Australian artist Brett Whiteley (1939 – 1992) was at the height of his career in the 1970s, when he dominated the country’s art scene. 1976 began in a burst of publicity as he won the 1976 Archibald and Sir John Sulman portraiture awards, and in 1977 the landscape Wynne award. In 1978, he won all three again. This period of success saw Whiteley transcend through mediums and stylistic forms, whilst also descending into a heroin addiction to where he produced some of his most renowned and highly praised pieces.
Becoming accustomed to multiple mediums, his printmaking career extended from 1961 – 1992 working across various established print studios and with printmakers around the world. Whiteley’s first introduction to serious printmaking was in 1961 at Kelpra Studios, London, where he explored a body of works, ‘The London Zoo Series’.
‘…This was the first time that I really took printmaking and especially silk screen really seriously. It was more than just a way of bleeding gouaches, it was the first time I conceived in series, where each print would confirm or contradict the image before it, and also it offered the challenge of seeing just what was possible using screen with photography and colour…’
Whiteley was an extremely talented printmaker who utilised a unique medium approach that combined both traditional printmaking techniques and his own vision. His works focus on the exploration of form and line, combined with an experimental use of colour and varied printing techniques. A celebration of the nude female body is one of the artist’s most persistent themes. Lithography for the sensual line of the nude accentuates the flattening of the perspective that he so admired. His series of eight lithographs ‘Towards Sculpture’ 1977 beautifully exhibits these elements and encapsulates the intimate beauty and poetic undertones he was so known for.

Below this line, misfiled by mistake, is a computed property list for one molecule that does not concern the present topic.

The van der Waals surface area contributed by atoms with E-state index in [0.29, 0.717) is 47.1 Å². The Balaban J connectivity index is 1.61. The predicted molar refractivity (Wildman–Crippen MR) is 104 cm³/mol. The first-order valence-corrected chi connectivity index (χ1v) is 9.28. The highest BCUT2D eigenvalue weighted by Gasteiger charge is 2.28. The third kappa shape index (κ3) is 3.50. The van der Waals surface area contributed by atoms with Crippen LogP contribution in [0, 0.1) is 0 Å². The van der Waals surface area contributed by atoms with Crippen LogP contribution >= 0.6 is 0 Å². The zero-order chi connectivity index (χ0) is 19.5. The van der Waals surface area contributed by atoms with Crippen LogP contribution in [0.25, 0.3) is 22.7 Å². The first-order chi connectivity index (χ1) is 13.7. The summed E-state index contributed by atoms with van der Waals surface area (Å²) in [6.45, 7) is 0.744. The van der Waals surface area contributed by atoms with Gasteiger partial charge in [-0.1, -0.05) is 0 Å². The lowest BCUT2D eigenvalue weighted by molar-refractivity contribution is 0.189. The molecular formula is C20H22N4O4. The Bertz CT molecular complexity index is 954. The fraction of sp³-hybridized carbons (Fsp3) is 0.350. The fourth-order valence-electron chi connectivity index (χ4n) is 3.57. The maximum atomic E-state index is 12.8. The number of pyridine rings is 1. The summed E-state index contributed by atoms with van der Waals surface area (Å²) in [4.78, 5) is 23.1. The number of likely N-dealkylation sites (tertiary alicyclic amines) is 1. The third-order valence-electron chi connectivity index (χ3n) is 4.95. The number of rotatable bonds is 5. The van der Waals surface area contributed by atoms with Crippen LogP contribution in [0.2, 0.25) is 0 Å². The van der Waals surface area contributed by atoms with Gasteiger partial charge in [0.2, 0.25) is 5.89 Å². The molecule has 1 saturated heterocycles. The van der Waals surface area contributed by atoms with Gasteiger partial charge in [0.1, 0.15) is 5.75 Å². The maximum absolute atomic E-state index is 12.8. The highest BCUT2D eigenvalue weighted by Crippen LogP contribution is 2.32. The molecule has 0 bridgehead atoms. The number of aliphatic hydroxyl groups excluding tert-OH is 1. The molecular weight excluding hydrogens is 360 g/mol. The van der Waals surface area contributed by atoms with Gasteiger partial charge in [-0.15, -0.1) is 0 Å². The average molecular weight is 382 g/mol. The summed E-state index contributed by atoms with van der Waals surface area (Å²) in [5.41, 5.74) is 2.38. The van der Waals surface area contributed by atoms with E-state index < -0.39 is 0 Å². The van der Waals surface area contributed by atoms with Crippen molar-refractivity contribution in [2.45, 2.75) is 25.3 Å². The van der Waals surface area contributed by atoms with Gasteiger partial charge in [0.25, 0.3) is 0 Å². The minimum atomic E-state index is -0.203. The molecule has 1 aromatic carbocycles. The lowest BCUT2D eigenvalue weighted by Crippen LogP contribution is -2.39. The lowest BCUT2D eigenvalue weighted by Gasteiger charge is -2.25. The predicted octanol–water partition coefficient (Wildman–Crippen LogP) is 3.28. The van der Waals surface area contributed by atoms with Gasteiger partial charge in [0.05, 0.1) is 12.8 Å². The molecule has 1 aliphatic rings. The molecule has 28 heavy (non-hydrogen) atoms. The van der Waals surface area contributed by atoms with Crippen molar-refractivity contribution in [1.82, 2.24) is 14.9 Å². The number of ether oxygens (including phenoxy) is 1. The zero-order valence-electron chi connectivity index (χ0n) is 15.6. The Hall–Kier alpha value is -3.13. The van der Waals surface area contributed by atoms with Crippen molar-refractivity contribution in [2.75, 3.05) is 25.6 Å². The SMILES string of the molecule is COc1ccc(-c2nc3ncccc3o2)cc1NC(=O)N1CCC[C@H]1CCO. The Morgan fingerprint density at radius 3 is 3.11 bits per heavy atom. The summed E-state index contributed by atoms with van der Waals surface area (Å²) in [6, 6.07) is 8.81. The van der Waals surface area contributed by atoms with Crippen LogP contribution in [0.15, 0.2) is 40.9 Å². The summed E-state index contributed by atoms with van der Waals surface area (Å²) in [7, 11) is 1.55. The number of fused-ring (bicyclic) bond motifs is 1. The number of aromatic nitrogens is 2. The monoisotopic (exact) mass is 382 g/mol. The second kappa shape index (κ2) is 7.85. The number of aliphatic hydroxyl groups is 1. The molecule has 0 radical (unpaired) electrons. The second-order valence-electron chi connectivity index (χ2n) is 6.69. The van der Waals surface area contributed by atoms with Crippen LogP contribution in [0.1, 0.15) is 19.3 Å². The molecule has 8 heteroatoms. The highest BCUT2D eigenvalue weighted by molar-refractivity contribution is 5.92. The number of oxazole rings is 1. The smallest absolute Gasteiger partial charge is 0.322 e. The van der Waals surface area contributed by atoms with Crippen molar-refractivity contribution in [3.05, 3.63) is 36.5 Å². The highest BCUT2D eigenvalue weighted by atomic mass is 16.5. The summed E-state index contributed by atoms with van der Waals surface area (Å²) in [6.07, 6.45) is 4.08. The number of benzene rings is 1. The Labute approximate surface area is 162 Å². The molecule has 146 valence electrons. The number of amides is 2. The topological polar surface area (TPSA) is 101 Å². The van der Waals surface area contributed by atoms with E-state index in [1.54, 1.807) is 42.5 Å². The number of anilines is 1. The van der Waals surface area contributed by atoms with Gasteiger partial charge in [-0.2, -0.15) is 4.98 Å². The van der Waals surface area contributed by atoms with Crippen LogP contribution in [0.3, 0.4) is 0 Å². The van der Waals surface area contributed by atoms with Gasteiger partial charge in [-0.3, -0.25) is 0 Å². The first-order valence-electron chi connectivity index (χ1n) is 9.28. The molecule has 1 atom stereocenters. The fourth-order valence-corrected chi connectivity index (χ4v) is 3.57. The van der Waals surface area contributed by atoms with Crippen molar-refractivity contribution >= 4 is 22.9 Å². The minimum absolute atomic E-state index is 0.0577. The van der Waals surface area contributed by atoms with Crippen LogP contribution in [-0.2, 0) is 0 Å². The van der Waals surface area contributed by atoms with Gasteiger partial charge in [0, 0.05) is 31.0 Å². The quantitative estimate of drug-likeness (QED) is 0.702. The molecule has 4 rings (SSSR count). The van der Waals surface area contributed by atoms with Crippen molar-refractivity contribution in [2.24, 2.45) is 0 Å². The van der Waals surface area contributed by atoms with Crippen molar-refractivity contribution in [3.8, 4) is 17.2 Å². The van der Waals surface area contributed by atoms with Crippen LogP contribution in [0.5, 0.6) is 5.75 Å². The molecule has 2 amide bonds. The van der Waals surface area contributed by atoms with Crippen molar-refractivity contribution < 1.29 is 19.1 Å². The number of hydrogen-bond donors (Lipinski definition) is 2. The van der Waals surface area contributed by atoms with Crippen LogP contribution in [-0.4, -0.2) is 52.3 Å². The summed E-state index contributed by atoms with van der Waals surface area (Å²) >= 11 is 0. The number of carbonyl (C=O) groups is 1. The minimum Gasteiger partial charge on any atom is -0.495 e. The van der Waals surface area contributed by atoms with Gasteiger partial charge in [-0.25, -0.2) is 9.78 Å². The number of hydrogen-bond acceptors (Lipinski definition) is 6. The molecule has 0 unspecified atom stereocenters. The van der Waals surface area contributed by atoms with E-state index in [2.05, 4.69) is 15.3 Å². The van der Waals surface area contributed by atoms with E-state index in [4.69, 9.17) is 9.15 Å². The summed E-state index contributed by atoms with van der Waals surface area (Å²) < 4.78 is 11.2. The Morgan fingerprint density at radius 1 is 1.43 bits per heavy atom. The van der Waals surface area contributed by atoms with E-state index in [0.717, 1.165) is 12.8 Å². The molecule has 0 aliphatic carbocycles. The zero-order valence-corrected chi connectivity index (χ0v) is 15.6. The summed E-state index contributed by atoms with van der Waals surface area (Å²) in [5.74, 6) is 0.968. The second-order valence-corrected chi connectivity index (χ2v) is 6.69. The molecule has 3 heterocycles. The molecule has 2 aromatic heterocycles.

In 1970, Brett and Wendy Whiteley moved into their Lavender Bay home. The view from the studio was breathtaking and acts as the primary viewpoint from which he recorded the many moods of the Sydney Harbour throughout his career. His screenprint ‘Lavender Bay in the Rain’ 1984 was created with the alignment, drawing inspiration, and the title from his 1974 oil work. The similarity across both mediums is uncanny; the soft hues of colour across both works create a calming and poetic form. The screenprint holds strong and sensual line work with natural beauty and a modern touch from his 1974 painting.
Although Brett Whiteley’s life was shortened in 1992, he was able to achieve a lasting body of work that elevates him beyond his fame as an Australian artist. Even to this day, his print oeuvre is seen as some of the most inspiring examples of contemporary print making.
Leonard Joel is delighted to be presenting a vast collection of prints by Brett Whiteley spanning across lithography, screenprinting, and etching in our forthcoming April Prints and Multiples auction.
HANNAH RYAN / Art Specialist
Banner Image: BRETT WHITELEY (1939-1992) Figure on an Orange Background 1961, screenprint, ed. 74/75, 66 x 50cm, $4,500-6,500
© Wendy Whiteley/Copyright Agency, 2022